Denmark’s Reddi offer an early chance to ignore the upper case names many ESC artists are eager to present these days. I’m letting Slovenia off the hook earlier because LPS is, at least, an abbreviation of Last Pizza Slice.

The piano ballad intro, which is over a third of the song, is quite lovely but it feels like the transformation into a rock tune is to its detriment, no matter the zeal the Danish rock chicks bring to the stage performance here.

Some are ‘reddi’ and willing to back this at 5.3 to Q. Sorry, couldn’t let that one go begging.

Austria’s Lum!x feat. Pai Maria turn the energy up a notch with ‘Halo’ which is pure 90s house. Trouble is, the lousy record at ESC of these type of DJ-led tunes – Darude feat. Sebastian Rejman, NQ in 2019, Gromee feat. Lukas Meijer, NQ in 2018.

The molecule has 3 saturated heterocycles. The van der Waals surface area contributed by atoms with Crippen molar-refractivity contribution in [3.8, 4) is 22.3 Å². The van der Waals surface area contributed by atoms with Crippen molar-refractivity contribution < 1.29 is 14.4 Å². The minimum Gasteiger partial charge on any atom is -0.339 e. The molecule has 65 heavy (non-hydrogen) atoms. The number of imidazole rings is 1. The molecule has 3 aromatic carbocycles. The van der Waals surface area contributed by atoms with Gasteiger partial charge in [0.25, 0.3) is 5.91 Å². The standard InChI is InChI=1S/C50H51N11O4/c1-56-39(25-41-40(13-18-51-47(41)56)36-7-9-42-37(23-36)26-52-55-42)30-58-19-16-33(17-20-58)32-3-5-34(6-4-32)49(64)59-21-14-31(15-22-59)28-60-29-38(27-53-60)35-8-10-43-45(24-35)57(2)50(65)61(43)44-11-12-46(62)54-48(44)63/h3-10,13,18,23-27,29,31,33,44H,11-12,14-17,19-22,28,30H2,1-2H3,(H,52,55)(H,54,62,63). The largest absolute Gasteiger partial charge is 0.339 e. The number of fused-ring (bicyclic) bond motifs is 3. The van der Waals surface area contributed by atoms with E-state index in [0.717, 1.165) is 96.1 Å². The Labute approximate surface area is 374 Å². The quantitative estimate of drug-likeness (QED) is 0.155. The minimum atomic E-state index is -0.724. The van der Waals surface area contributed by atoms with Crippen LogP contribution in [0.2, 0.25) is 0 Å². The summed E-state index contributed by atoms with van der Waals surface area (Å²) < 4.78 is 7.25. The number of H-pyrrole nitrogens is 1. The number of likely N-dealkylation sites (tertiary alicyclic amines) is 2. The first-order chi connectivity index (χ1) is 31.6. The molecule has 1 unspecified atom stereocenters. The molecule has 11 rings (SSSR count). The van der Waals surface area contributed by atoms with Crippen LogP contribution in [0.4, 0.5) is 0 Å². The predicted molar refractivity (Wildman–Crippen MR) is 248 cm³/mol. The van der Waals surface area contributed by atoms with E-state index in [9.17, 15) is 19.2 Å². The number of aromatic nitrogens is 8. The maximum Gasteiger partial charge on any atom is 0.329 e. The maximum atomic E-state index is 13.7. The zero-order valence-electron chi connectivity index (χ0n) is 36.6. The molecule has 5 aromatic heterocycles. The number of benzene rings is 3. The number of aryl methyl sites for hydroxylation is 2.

Slightly different, but Latvia’s Triana Park was another NQ in 2017, Germany’s Cascada in 2013 also bombed out in 21st place, and Trackshittaz NQ-ed in 2012… just a few off the top of my head there.

This does look like the sort of set you might have expected to see at a Home Counties wedding reception circa 1994. And in a drunken state I may well have found myself making a beeline to the dance floor when this came on, though in fairness, I was more of a N-Joi ‘Anthem’ and Moby ‘Go’ man back in those heady days.

Pai Maria is struggling here even in an adjusted lower key, but there are plenty of optimistic Austria Q backers in operation as it’s matched at 2.18 after this. Weirdly, many of these entries have looked and sounded like 1st rehearsals today.